“When you were little…” — does that sound familiar? Whether it’s your parents or your grandparents who start their sentences that way, the following nuggets of advice they offer you may be totally out of date. From babies sleeping on their bellies to rice cereal in the bottle, parenting rules have changed over the last several decades. Here are five examples of how the advice has changed and what new rules you should follow.

OldCarSeat-cc-RichardBH via Flickr

Photo: rbh via Flickr

Use of Car Seats

You can’t even leave the hospital with your new baby these days without a car seat. But that hasn’t always been the case. In fact, it wasn’t until the late 1970s and early 1980s that states started mandating the use child safety seats. Within the last decade it has changed again, with the American Academy of Pediatrics updating its recommendations to state that all infants and toddlers should be in rear-facing car seats until they are at least two years old or until they reach the highest weight or height allowed by their car seat’s manufacturer.

BabyonBack-cc-NICHD via Flickr

Photo: NICHD via Flickr

Back is Best

Depending on the era you or your parents were raised in, you likely were placed to sleep on your stomach or side. All of that changed in the early 1990s with the well-known “Back to Sleep” or “Safe to Sleep” campaign, which asked parents to do just what its name says — children up to one year old should be sleeping on their back. According to research from the campaign, in the early 1990s, when infant stomach sleeping was more common, almost 5,000 babies died of Sudden Infant Death Syndrome, or SIDS, each year. Today, as more babies sleep on their backs, fewer than half that many babies — about 2,000 — die from SIDS every year.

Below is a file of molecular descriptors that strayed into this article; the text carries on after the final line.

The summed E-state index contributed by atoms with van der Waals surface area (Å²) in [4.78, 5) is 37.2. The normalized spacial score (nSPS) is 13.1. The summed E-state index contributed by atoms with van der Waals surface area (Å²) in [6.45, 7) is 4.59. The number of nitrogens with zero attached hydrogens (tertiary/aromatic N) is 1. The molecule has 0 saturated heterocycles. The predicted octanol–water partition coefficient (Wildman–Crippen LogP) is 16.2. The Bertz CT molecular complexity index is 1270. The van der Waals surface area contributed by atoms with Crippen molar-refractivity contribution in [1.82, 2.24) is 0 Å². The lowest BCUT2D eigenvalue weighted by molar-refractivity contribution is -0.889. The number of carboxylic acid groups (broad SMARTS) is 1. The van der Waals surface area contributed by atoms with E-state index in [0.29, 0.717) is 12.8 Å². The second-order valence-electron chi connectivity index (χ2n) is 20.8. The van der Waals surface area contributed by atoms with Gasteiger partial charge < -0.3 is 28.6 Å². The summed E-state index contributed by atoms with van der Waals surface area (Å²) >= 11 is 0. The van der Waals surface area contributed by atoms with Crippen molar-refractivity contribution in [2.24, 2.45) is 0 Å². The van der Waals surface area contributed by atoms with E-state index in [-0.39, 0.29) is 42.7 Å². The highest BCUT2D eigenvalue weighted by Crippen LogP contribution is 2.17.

BabyTeethingRing-cc-Cantaloupe99 via Flickr

Photo: Cantaloupe99 via Flickr

Whisky for Teething

Perhaps this is more of a “home remedy” than one health care professionals were actively recommending, but this old wive’s tale type of advice has been disproven. First, children should not consume alcohol. Second, there is no solid scientific evidence that whisky will actually numb the pain or discomfort of teething. If you’re looking for safe teething remedies, we have some ideas here for you.

Photo: Donnie Ray via Flickr

Avoiding Peanuts

This is one piece of advice that has done a total 180-degree change. For some time, parents were warned not to introduce peanuts to babies during their first year or so of life, as it could lead to food allergies. Now, researchers are finding that babies who eat peanuts earlier in life may, in fact, avoid those allergies. Obviously, parents should always consult their pediatrician on introducing solids and understanding potential allergies and allergic reactions for their child. When you’re ready, check out our favorite recipes for introducing peanuts and other nuts to your baby.

BabySleepingonBack-cc-NICHD via Flickr

Photo: NICHD via Flickr

Blankets and Pillows in the Crib

“Won’t baby get cold?” As a mother a few decades ago, it would make sense to keep baby warm in his or her crib with a blanket, but now, medical professionals have spoken out. This is another safe sleep recommendation that has changed the way our babies sleep at night. Thanks for ingenious ideas like the wearable blanket, parents now have been able to keep their little one’s crib free of blankets and pillows — potential suffocation hazards — and still keep them warm at night. Also not recommended inside the crib? Bumpers and teddy bears. A bare crib is the safest option.

What advice have you heard from your parents or grandparents that is totally different from what’s advised now? Tell us in the comments.

—Jane Putnam